Whichever holiday you celebrate in the winter season, it is usually filled with a variety of activities and traditions. I want to help you enjoy the holiday and share what you love about it with your child.
So, I ask you -
What is the one thing that would make you happy this holiday season?
Watching your child open up a present by the tree Christmas morning?
Going to church/synagogue/mosque with your whole family?
Decorating the tree together?
Lighting the candles in the menorah together?
Instead of trying to tackle all of your plans and hoping things will turn out how you want, or giving up on your usual traditions and assuming your child can’t handle it, I encourage you to pick one activity that you would like your child to participate in that would also bring you joy.
Once you have chosen the activity, think about how you can structure it to make it manageable and enjoyable for your child as well. It might look different than what you envisioned and that’s okay.
Here is an example.
Decorating the tree together
If this is what would make your heart sing, think about ways to structure this activity so your child can participate and enjoy the experience. Adding structure to an activity provides a child with lots of information. Let’s say your child has a short attention span and doesn’t seem to have a big interest in the tree. Make sure you have the basics set-up before asking your child to join. This would mean that the tree is already in the stand, the lights are placed on the tree, and the ornaments are ready to hang. Give your child a specific job. Put the ornaments you want your child to hang on the tree in a separate container so they can visually see when they are done. If you have placed 8 ornaments in the container, your child is finished when the 8 ornaments are on the tree.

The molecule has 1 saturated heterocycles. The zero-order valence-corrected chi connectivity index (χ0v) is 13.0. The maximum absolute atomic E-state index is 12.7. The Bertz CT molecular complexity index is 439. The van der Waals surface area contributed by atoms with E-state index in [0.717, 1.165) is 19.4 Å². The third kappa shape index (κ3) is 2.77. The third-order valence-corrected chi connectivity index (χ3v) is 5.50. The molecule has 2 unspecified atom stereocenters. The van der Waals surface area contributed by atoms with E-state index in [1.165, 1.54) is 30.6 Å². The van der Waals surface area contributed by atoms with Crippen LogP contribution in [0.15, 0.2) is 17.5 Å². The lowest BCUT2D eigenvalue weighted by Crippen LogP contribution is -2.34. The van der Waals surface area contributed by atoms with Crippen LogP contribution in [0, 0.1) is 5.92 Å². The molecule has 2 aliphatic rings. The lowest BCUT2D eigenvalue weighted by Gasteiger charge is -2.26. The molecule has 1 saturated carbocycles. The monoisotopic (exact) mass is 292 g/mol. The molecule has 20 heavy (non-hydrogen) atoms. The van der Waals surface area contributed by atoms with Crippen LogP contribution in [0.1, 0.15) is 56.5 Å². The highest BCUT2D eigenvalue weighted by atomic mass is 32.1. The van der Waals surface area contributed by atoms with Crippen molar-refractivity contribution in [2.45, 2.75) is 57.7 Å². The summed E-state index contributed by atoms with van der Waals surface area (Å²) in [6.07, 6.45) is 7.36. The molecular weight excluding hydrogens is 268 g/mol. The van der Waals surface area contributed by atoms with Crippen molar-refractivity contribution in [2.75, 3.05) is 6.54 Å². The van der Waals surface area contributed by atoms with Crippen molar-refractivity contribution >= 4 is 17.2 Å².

Other things to consider - do you usually listen to Christmas music while your decorate the tree? If you think this could cause too much stimulation, maybe this year you don’t listen to music while decorating. Or, does your child like one particular song? Then maybe you play this song on a loop as you decorate the tree. It’s called, pick your battles!
Choose a motivator - decorating a tree might be very fun and rewarding to you, but it might not be to your child. Use First/Then to help motivate your child. First - decorate the tree; Then - eat 2 Christmas cookies (or open 1 present, or play with Legos).
Holidays provide us with hundreds of moments to create special memories. To help you enjoy the holidays with your child, remember the words from Winnie The Pooh…
“Sometimes the smallest things take up the most room in our hearts”
Winnie The Pooh